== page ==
Unraveling the Rate-Dependent Stability of Metal Anodes and Its Implication in Designing Cycling Protocol

Zhen Hou, Yao Gao, Rui Zhou, Biao Zhang

Research output: Journal article publicationJournal articleAcademic researchpeer-review

9 Citations (Scopus)

Abstract

It is widely recognized that a high current rate (J) speeds up dendrite formation and thus shortens the cycle life of metal anodes. Here, an anomalous correlation is reported between elevated J and deposition/stripping stability (decrease–increase–decrease), leading to the relative maximum stability at a moderate J. Complementary theoretical and experimental analyses suggest that such a complex relationship lies in high J's dual and contradictory roles in kinetics and thermodynamics. The well-known former renders decreased Sand's time (τ) and deteriorative cyclic stability, while the commonly overlooked latter provides larger extra energy that accelerates nucleation rate (νn). Using Zn metal anode as a model system, the νn and τ controlled nucleation-growth process is unambiguously revealed, both of which are closely related to J. Based on these findings, an initial high J discharge strategy is developed to produce abundant nuclei for uniform metal growth at standard J in the subsequent process. The protocol increases the Zn deposition/stripping lifetime from 303 to 2500 h under a cycling capacity of 1 mAh cm−2 without resorting to electrode/electrolyte modification. Furthermore, such a concept can be readily extended to Li/K metal anodes with significantly enhanced cycle life, demonstrating its universality for developing high-performance metal batteries.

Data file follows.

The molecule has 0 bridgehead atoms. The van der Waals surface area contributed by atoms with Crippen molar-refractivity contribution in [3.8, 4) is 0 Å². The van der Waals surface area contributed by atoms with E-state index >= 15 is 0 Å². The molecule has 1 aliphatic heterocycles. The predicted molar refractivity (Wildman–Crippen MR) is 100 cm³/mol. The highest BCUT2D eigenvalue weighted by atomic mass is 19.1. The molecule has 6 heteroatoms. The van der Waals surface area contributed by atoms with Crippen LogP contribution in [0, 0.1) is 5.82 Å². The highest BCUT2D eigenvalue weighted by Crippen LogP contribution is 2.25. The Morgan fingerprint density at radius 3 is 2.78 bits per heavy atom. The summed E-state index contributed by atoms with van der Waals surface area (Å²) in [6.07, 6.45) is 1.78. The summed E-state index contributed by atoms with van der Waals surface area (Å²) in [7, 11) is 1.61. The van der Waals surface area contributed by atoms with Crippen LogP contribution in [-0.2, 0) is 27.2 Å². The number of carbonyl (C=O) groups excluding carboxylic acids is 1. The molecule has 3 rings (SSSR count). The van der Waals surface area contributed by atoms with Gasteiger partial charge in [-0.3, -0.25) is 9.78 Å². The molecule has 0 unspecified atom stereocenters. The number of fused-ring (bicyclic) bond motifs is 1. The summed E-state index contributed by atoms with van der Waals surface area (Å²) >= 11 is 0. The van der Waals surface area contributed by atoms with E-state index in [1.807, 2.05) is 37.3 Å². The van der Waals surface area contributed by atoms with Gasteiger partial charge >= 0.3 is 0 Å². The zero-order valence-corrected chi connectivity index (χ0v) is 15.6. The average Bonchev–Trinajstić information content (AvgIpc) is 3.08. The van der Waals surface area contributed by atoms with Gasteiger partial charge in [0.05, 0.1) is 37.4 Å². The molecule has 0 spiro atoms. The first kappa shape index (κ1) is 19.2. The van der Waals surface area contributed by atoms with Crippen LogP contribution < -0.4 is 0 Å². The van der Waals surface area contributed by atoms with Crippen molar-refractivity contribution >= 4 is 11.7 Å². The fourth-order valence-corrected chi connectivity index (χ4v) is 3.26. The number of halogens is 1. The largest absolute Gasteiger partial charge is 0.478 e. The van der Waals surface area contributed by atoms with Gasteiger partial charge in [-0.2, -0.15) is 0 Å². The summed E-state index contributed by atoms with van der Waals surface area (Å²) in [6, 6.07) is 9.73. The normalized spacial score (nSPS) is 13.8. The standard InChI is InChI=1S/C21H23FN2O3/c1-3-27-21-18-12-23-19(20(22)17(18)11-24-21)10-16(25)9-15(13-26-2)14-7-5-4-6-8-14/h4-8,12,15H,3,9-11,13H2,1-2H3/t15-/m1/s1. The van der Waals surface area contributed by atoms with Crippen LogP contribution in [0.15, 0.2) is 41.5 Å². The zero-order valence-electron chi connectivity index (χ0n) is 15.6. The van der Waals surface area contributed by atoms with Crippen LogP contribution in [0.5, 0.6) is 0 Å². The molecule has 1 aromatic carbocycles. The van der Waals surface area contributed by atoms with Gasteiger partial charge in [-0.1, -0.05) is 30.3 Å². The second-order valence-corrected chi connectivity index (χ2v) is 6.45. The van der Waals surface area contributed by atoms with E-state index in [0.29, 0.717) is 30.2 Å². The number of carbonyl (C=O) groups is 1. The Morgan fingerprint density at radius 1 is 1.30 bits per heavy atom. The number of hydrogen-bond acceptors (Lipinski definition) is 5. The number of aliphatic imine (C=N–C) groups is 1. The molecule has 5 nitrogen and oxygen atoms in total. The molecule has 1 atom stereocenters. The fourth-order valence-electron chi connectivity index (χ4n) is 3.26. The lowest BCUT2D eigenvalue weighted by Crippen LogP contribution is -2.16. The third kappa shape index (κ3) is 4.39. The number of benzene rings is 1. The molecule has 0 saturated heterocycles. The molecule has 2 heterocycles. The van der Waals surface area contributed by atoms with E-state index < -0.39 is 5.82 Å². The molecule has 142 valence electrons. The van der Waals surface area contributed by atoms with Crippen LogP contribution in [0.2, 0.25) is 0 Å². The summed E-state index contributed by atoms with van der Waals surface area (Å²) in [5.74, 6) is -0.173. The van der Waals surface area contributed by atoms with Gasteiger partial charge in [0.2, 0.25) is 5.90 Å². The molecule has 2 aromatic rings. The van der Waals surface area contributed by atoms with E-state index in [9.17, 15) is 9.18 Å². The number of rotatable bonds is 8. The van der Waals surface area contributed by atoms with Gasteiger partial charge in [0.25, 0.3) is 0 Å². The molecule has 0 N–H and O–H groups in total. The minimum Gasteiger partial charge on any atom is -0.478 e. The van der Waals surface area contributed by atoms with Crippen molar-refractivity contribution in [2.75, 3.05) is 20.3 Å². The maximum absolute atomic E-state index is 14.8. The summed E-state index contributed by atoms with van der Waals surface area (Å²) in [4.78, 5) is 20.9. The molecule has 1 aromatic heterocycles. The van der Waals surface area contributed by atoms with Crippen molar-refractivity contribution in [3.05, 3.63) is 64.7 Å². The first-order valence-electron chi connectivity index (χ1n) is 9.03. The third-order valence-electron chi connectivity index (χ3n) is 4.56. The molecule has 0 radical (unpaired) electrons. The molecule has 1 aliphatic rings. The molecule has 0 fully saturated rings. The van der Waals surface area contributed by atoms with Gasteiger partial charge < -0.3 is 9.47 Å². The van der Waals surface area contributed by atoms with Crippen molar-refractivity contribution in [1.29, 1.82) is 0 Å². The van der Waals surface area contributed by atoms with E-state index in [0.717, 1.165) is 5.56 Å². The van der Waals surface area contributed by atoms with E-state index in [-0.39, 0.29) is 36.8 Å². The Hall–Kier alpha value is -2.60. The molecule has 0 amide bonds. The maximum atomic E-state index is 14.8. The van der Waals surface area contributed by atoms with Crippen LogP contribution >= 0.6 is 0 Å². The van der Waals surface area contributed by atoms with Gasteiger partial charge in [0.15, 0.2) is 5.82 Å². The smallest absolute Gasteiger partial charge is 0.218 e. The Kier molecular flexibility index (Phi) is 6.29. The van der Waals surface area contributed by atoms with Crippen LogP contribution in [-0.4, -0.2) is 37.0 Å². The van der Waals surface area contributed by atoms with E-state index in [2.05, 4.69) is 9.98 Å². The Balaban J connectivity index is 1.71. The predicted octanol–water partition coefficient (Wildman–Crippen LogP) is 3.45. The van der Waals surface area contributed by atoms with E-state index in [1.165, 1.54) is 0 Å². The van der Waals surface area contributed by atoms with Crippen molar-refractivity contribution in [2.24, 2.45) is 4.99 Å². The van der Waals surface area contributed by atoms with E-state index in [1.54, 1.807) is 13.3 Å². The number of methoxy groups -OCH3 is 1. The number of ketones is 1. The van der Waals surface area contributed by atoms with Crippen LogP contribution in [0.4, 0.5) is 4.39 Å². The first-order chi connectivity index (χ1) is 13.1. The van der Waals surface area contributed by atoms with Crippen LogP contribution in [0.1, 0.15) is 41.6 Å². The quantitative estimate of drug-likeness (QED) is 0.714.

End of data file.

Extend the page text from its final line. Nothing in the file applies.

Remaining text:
Original languageEnglish
Article number2107584
JournalAdvanced Functional Materials
Volume32
Issue number7
DOIs
Publication statusPublished - 9 Feb 2022

Keywords

  • current rate
  • discharge/charge protocol
  • kinetics
  • Li/K/Zn metal anodes
  • nucleation rate
  • Sand's time
  • thermodynamics

ASJC Scopus subject areas

  • Chemistry(all)
  • Materials Science(all)
  • Condensed Matter Physics

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